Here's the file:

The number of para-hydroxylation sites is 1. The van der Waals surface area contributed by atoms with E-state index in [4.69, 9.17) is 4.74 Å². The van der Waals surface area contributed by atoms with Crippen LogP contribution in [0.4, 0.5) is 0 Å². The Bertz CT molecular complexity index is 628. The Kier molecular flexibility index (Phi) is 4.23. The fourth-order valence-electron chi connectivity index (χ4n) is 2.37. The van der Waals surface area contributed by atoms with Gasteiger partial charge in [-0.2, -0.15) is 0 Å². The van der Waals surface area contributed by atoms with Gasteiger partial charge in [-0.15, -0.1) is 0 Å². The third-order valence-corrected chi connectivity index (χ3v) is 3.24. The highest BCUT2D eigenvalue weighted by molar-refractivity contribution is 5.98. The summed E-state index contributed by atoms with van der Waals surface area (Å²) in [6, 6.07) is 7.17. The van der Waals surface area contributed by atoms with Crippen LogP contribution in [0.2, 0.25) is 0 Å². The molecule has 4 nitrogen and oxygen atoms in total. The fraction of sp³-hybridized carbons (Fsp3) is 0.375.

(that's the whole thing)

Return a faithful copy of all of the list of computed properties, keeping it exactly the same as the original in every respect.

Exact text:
The number of para-hydroxylation sites is 1. The van der Waals surface area contributed by atoms with E-state index in [4.69, 9.17) is 4.74 Å². The van der Waals surface area contributed by atoms with Crippen LogP contribution in [0.4, 0.5) is 0 Å². The Bertz CT molecular complexity index is 628. The Kier molecular flexibility index (Phi) is 4.23. The fourth-order valence-electron chi connectivity index (χ4n) is 2.37. The van der Waals surface area contributed by atoms with Gasteiger partial charge in [-0.2, -0.15) is 0 Å². The van der Waals surface area contributed by atoms with Gasteiger partial charge in [-0.15, -0.1) is 0 Å². The third-order valence-corrected chi connectivity index (χ3v) is 3.24. The highest BCUT2D eigenvalue weighted by molar-refractivity contribution is 5.98. The summed E-state index contributed by atoms with van der Waals surface area (Å²) in [6, 6.07) is 7.17. The van der Waals surface area contributed by atoms with Crippen LogP contribution in [0.2, 0.25) is 0 Å². The molecule has 4 nitrogen and oxygen atoms in total. The fraction of sp³-hybridized carbons (Fsp3) is 0.375.